After weeks of delays, the Senate finally passed a version of the financial reform bill designed to prevent a future Wall Street crisis from wrecking the world's economy. While some of the bill's language requires lenders to better assess each borrower's ability to repay a home loan, the new legislation does nothing to address one of the mortgage market's biggest dilemmas: what to do about Fannie Mae, Freddie Mac, and other government sponsored enterprises (GSEs)?
Aftermath of a wild ride
Fannie Mae (FNMA) and Freddie Mac (FHLMC) offer a financial safety net to mortgage lenders. A recent Reuters report estimates that those two GSEs alone underwrite over half of the current $11 trillion in outstanding American home loans. During the housing boom, low mortgage rates and rising real estate prices drove GSE profits sky-high and their stock prices soared. Investors, not taxpayers, carried most of the burden of insuring the new and refinanced home loans guaranteed by GSEs. Today, Fannie and Freddie trade as penny stocks mostly repurchased by the government, which now must use taxpayer money to repay cash borrowed through bond offerings.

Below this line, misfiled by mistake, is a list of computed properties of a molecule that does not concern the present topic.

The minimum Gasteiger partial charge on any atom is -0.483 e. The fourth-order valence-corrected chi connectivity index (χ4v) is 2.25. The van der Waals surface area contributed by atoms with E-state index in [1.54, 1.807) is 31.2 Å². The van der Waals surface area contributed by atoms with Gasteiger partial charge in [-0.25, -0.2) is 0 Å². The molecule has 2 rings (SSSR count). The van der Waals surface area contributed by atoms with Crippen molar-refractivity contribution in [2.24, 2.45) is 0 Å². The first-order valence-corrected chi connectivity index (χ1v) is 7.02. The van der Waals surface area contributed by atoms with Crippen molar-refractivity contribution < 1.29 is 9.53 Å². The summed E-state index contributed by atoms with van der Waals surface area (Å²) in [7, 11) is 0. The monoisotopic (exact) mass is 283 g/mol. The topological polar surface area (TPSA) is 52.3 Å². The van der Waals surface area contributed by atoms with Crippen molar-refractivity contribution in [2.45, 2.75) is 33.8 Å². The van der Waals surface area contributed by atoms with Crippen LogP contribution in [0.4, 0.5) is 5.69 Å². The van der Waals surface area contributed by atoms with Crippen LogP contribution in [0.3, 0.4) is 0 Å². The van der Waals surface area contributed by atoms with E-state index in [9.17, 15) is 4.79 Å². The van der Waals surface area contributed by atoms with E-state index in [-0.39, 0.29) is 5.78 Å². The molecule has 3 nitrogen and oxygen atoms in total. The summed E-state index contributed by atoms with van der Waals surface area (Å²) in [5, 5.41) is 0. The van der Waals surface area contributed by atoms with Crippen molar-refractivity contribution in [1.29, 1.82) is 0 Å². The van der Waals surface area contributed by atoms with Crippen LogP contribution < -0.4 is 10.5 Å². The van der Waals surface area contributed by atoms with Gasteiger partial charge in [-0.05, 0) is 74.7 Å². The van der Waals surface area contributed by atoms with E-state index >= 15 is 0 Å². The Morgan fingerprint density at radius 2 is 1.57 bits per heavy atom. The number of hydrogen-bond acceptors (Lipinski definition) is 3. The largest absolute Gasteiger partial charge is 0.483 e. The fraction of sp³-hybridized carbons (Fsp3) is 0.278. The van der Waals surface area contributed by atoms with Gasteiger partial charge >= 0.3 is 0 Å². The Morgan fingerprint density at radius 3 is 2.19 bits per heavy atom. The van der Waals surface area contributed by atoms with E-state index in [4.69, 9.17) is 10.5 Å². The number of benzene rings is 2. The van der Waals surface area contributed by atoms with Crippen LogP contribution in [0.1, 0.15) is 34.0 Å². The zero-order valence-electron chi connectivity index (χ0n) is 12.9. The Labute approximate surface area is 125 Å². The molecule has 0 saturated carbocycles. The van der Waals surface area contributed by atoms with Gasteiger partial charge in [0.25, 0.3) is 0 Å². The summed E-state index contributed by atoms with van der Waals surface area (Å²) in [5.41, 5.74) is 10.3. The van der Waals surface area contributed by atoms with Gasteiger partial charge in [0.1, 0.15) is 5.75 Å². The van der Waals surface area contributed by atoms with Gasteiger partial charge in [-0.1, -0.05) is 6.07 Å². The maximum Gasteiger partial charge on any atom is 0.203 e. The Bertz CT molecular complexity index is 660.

Mortgage lenders fall on tough times
Analysts who once worried about the $109 billion the U.S. government spent to bail out major banks under the TARP program cringed at the recent Congressional Budget Office estimate that taxpayers may have to sink another $373 billion into GSEs before 2020. Without that support, Fannie Mae and Freddie Mac won't be able to underwrite home loans for mortgage lenders, no matter how attractive mortgage rates become. An already overburdened FHA currently guarantees nearly a third of American home mortgages, and a tepid lending market has focused on refinancing home loans for property owners with excellent credit.
Fannie and Freddie still in limbo
Lawmakers admit that they may not even be able to come up with a consensus on what to do about GSEs until early in 2011. The results of mid-term elections will shape the direction Congress takes, with Democrats leaning toward nationalizing the agencies and Republicans advocating a return to privatization. Even with mortgage rates near generational lows, the health of GSEs like Fannie Mae and Freddie Mac, or their successors, will determine whether mortgage lenders can deliver on the promise of a sustained recovery in the real estate market.